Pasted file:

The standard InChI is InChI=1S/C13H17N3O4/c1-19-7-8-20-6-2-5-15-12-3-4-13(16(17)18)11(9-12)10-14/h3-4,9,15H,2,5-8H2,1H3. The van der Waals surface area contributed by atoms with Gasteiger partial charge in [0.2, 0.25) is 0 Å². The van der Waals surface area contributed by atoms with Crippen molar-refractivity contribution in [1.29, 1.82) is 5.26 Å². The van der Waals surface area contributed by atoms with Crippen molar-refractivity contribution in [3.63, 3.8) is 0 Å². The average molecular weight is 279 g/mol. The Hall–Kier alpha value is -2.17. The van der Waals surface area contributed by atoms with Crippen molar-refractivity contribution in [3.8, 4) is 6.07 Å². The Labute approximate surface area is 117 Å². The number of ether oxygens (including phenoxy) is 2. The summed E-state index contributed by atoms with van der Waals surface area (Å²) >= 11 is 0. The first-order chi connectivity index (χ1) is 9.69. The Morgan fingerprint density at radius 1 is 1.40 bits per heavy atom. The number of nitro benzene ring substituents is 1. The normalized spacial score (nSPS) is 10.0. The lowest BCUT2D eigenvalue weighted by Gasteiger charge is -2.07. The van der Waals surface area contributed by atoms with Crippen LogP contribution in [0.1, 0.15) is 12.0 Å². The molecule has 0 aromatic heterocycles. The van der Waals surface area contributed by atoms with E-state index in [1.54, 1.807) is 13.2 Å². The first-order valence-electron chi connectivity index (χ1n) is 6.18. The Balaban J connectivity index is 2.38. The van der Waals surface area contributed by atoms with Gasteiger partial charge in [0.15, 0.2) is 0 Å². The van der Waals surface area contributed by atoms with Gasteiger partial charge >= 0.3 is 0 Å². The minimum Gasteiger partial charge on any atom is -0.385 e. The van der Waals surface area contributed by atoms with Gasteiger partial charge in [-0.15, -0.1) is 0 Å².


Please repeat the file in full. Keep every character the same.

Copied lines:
The standard InChI is InChI=1S/C13H17N3O4/c1-19-7-8-20-6-2-5-15-12-3-4-13(16(17)18)11(9-12)10-14/h3-4,9,15H,2,5-8H2,1H3. The van der Waals surface area contributed by atoms with Gasteiger partial charge in [0.2, 0.25) is 0 Å². The van der Waals surface area contributed by atoms with Crippen molar-refractivity contribution in [1.29, 1.82) is 5.26 Å². The van der Waals surface area contributed by atoms with Crippen molar-refractivity contribution in [3.63, 3.8) is 0 Å². The average molecular weight is 279 g/mol. The Hall–Kier alpha value is -2.17. The van der Waals surface area contributed by atoms with Crippen molar-refractivity contribution in [3.8, 4) is 6.07 Å². The Labute approximate surface area is 117 Å². The number of ether oxygens (including phenoxy) is 2. The summed E-state index contributed by atoms with van der Waals surface area (Å²) >= 11 is 0. The first-order chi connectivity index (χ1) is 9.69. The Morgan fingerprint density at radius 1 is 1.40 bits per heavy atom. The number of nitro benzene ring substituents is 1. The normalized spacial score (nSPS) is 10.0. The lowest BCUT2D eigenvalue weighted by Gasteiger charge is -2.07. The van der Waals surface area contributed by atoms with Crippen LogP contribution in [0.1, 0.15) is 12.0 Å². The molecule has 0 aromatic heterocycles. The van der Waals surface area contributed by atoms with E-state index in [1.54, 1.807) is 13.2 Å². The first-order valence-electron chi connectivity index (χ1n) is 6.18. The Balaban J connectivity index is 2.38. The van der Waals surface area contributed by atoms with Gasteiger partial charge in [0.15, 0.2) is 0 Å². The van der Waals surface area contributed by atoms with Gasteiger partial charge >= 0.3 is 0 Å². The minimum Gasteiger partial charge on any atom is -0.385 e. The van der Waals surface area contributed by atoms with Gasteiger partial charge in [-0.15, -0.1) is 0 Å².